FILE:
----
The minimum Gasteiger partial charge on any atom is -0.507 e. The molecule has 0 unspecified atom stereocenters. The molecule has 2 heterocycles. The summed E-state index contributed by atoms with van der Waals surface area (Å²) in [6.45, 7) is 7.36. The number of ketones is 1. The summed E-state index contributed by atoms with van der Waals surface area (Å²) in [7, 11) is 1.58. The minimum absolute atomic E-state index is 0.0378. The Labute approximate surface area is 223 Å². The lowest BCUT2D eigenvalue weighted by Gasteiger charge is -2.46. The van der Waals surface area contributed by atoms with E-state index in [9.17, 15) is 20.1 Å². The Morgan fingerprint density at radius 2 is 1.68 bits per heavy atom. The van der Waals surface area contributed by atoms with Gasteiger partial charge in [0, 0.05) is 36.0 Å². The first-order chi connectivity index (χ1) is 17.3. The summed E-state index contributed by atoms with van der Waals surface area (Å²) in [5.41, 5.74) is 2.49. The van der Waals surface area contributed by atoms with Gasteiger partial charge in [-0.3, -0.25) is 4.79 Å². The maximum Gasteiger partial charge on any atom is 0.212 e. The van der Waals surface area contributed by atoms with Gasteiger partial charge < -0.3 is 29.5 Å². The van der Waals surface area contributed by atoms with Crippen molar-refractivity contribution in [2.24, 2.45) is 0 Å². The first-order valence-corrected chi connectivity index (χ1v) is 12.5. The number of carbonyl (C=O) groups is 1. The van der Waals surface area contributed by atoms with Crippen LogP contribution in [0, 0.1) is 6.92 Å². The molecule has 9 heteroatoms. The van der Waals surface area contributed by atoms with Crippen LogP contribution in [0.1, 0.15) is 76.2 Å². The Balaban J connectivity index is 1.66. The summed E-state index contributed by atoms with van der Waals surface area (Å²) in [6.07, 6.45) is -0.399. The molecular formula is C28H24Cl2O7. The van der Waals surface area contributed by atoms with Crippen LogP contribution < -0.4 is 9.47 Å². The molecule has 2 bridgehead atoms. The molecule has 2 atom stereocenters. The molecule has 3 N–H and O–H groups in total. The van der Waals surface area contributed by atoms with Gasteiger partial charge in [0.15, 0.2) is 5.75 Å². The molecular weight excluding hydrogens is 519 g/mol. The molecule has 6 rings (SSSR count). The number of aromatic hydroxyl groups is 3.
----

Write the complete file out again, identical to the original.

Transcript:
The minimum Gasteiger partial charge on any atom is -0.507 e. The molecule has 0 unspecified atom stereocenters. The molecule has 2 heterocycles. The summed E-state index contributed by atoms with van der Waals surface area (Å²) in [6.45, 7) is 7.36. The number of ketones is 1. The summed E-state index contributed by atoms with van der Waals surface area (Å²) in [7, 11) is 1.58. The minimum absolute atomic E-state index is 0.0378. The Labute approximate surface area is 223 Å². The lowest BCUT2D eigenvalue weighted by Gasteiger charge is -2.46. The van der Waals surface area contributed by atoms with E-state index in [9.17, 15) is 20.1 Å². The Morgan fingerprint density at radius 2 is 1.68 bits per heavy atom. The van der Waals surface area contributed by atoms with Gasteiger partial charge in [0, 0.05) is 36.0 Å². The first-order chi connectivity index (χ1) is 17.3. The summed E-state index contributed by atoms with van der Waals surface area (Å²) in [5.41, 5.74) is 2.49. The van der Waals surface area contributed by atoms with Gasteiger partial charge in [-0.3, -0.25) is 4.79 Å². The maximum Gasteiger partial charge on any atom is 0.212 e. The van der Waals surface area contributed by atoms with Gasteiger partial charge < -0.3 is 29.5 Å². The van der Waals surface area contributed by atoms with Crippen molar-refractivity contribution in [2.24, 2.45) is 0 Å². The first-order valence-corrected chi connectivity index (χ1v) is 12.5. The number of carbonyl (C=O) groups is 1. The van der Waals surface area contributed by atoms with Crippen LogP contribution in [0, 0.1) is 6.92 Å². The molecule has 9 heteroatoms. The van der Waals surface area contributed by atoms with Crippen LogP contribution in [0.1, 0.15) is 76.2 Å². The Balaban J connectivity index is 1.66. The summed E-state index contributed by atoms with van der Waals surface area (Å²) in [6.07, 6.45) is -0.399. The molecular formula is C28H24Cl2O7. The van der Waals surface area contributed by atoms with Crippen LogP contribution < -0.4 is 9.47 Å². The molecule has 2 bridgehead atoms. The molecule has 2 atom stereocenters. The molecule has 3 N–H and O–H groups in total. The van der Waals surface area contributed by atoms with Gasteiger partial charge in [0.15, 0.2) is 5.75 Å². The molecular weight excluding hydrogens is 519 g/mol. The molecule has 6 rings (SSSR count). The number of aromatic hydroxyl groups is 3.